• Spheres: Spheres may be purchased with freebie points received via a Pact. Note, however, that the same rule as with Arete increases apply, but only for Arete rolls made while using that Sphere: Botching a roll while using that sphere (regardless of level) will cause an increase in Torment along with Paradox, at a rate of of one point of Temporary Torment per point of Paradox.
  • Backgrounds. While normally backgrounds cannot be purchased with Freebie points granted by Pacts, certain backgrounds for Mages can be. Note, however, that because they are being granted via infernalism, they will not function exactly the same way as normal. For example, if you take the Arcane background, it will never work on the demon with whom you hold the Pact, and the demon herself will be able to choose whom it does or does not work on (assume that, by default, it is always 'on;' the demon can retroactively restore memories removed by Arcane, however). If you take the Sanctum background, it will grant you a time and resource discount, but you still have to construct it yourself; the demon cannot do this for you, and the demon will be able to access the Sanctum whenever they wish (all Wards you construct in and around the sanctum cannot stop the demon from entering, and they do not need to roll to pierce it). Mind Realms purchased with these freebies are corrupted with Torment; while they will still help with Quiet, depending on your Permenent Torment, you might actually prefer the Quiet. Because the demon is the one granting you the power, they are the ones who ultimately control it. Backgrounds taken with the Pact must first be discussed with both myself and the Mage ST to discuss how they will work. You may not purchase any background that depends upon external sources, such as Contacts, Allies, Mentor, Resources, Nodes, etc. You may only purchase Backgrounds that relate to your characters' own abilities.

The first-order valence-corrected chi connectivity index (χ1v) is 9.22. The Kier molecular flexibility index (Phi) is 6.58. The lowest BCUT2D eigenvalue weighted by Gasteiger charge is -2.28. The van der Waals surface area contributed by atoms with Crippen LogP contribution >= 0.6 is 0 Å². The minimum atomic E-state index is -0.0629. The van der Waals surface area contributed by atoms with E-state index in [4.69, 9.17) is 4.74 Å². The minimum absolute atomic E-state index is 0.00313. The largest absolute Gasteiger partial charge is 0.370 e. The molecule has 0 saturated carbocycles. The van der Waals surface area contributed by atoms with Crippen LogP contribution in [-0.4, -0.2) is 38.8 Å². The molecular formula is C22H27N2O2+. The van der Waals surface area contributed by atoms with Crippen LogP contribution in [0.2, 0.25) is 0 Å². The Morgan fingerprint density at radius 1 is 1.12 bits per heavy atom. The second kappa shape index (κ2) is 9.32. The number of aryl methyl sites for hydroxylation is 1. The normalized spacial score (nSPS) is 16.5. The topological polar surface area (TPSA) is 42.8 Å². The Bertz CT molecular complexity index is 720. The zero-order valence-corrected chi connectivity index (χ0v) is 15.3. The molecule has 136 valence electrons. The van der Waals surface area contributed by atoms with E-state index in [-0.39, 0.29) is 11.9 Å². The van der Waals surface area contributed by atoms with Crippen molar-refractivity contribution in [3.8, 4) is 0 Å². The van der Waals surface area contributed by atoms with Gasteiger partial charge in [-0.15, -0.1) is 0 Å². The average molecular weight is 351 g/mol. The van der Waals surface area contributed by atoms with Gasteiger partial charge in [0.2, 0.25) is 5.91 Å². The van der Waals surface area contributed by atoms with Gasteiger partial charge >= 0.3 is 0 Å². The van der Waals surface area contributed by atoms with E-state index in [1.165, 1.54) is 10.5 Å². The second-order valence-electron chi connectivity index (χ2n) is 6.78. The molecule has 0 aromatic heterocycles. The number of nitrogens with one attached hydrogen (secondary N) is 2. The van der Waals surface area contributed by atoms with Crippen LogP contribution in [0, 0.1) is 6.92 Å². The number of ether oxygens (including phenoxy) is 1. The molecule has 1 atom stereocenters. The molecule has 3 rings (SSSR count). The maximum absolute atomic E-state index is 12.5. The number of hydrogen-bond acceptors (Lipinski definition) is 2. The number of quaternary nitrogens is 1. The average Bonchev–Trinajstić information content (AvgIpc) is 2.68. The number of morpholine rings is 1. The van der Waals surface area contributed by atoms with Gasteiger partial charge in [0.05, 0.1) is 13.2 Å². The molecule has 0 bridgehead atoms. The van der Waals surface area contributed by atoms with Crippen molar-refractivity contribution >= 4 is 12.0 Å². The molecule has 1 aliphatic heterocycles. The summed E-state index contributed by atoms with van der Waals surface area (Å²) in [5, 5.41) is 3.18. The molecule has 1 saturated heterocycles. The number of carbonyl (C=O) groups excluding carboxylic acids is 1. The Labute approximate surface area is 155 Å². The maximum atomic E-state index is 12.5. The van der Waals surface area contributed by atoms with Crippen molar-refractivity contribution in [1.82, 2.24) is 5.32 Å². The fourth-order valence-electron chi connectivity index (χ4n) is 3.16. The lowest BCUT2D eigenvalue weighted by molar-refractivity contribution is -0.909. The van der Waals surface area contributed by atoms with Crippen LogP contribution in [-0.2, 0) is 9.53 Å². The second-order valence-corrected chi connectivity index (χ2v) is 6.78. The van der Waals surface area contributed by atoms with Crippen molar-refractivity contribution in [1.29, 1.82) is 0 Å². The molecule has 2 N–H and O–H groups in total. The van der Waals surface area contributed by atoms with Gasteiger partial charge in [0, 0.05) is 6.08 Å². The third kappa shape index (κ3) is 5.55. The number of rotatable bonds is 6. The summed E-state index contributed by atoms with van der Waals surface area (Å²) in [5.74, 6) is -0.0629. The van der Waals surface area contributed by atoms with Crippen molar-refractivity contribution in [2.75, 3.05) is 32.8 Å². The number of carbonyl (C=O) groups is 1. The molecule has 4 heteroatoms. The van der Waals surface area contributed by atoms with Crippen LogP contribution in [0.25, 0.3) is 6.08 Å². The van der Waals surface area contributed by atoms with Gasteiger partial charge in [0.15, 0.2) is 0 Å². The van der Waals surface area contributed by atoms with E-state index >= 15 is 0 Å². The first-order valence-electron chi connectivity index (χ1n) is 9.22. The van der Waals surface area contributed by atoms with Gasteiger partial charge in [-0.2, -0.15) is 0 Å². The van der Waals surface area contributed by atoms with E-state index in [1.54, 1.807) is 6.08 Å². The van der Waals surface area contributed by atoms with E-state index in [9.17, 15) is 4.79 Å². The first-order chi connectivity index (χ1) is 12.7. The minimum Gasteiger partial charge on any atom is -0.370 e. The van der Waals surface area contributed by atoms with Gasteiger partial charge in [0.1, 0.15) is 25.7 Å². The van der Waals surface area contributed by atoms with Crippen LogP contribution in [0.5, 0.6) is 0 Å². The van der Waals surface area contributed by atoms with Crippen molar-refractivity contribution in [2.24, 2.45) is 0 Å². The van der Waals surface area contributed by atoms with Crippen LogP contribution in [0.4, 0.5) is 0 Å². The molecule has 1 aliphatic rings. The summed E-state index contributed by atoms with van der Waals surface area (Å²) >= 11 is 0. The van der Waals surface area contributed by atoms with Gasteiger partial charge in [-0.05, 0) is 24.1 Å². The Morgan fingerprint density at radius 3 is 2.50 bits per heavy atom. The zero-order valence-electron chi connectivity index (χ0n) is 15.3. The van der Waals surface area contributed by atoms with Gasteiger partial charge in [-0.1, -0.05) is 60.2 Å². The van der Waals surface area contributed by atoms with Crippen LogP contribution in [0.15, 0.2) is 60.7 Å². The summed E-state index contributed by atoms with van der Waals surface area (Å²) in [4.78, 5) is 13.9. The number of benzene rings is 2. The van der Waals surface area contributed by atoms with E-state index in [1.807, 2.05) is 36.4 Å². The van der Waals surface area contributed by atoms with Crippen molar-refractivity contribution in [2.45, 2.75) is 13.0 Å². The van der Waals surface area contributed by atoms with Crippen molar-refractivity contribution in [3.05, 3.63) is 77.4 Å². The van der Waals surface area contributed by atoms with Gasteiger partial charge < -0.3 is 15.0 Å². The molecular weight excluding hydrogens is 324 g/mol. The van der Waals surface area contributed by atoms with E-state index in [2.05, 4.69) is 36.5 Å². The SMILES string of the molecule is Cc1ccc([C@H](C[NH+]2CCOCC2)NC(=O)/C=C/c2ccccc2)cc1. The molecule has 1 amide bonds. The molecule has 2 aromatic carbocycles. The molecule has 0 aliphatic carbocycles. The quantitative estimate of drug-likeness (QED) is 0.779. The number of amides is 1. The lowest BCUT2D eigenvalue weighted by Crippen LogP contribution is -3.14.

RE: Fallen Mechanics - Storyteller J - 03-22-2019

Pacts with Imbued

House Rules
  • Entering into a Pact with a Fallen results in the Imbued gaining one point of Permanent Torment. This marks an Imbued as a demon's Thrall to any Imbued using their Sight. This cannot be hidden by any means, mundane or supernatural.
  • Hunters cannot lose Derangements gained naturally from being an advanced Hunters via a Pact.
  • All Hunters have a Faith Potential of 5 by default.